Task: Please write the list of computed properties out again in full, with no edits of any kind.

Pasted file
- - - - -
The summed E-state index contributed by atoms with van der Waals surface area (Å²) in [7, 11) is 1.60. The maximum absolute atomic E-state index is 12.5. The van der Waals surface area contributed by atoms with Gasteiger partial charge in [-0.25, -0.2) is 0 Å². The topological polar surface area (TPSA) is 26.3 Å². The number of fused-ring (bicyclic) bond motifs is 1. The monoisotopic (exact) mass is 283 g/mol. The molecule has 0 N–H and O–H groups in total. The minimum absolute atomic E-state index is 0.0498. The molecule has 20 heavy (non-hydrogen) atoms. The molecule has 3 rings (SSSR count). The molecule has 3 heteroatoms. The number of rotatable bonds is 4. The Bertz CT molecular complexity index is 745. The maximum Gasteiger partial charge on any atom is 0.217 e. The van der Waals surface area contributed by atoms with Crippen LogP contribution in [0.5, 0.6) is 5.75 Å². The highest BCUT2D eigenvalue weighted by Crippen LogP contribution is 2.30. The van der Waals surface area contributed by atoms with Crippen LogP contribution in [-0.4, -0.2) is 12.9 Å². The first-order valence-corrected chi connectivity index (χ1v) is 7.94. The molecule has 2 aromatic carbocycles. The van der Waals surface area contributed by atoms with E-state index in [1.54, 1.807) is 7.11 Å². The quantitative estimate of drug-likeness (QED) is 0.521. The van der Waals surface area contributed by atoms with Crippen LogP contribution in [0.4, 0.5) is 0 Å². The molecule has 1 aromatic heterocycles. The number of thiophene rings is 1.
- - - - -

The summed E-state index contributed by atoms with van der Waals surface area (Å²) in [7, 11) is 1.60. The maximum absolute atomic E-state index is 12.5. The van der Waals surface area contributed by atoms with Gasteiger partial charge in [-0.25, -0.2) is 0 Å². The topological polar surface area (TPSA) is 26.3 Å². The number of fused-ring (bicyclic) bond motifs is 1. The monoisotopic (exact) mass is 283 g/mol. The molecule has 0 N–H and O–H groups in total. The minimum absolute atomic E-state index is 0.0498. The molecule has 20 heavy (non-hydrogen) atoms. The molecule has 3 rings (SSSR count). The molecule has 3 heteroatoms. The number of rotatable bonds is 4. The Bertz CT molecular complexity index is 745. The maximum Gasteiger partial charge on any atom is 0.217 e. The van der Waals surface area contributed by atoms with Crippen LogP contribution in [0.5, 0.6) is 5.75 Å². The highest BCUT2D eigenvalue weighted by Crippen LogP contribution is 2.30. The van der Waals surface area contributed by atoms with Crippen LogP contribution in [-0.4, -0.2) is 12.9 Å². The first-order valence-corrected chi connectivity index (χ1v) is 7.94. The molecule has 2 aromatic carbocycles. The van der Waals surface area contributed by atoms with E-state index in [1.54, 1.807) is 7.11 Å². The quantitative estimate of drug-likeness (QED) is 0.521. The van der Waals surface area contributed by atoms with Crippen LogP contribution in [0.4, 0.5) is 0 Å². The molecule has 1 aromatic heterocycles. The number of thiophene rings is 1.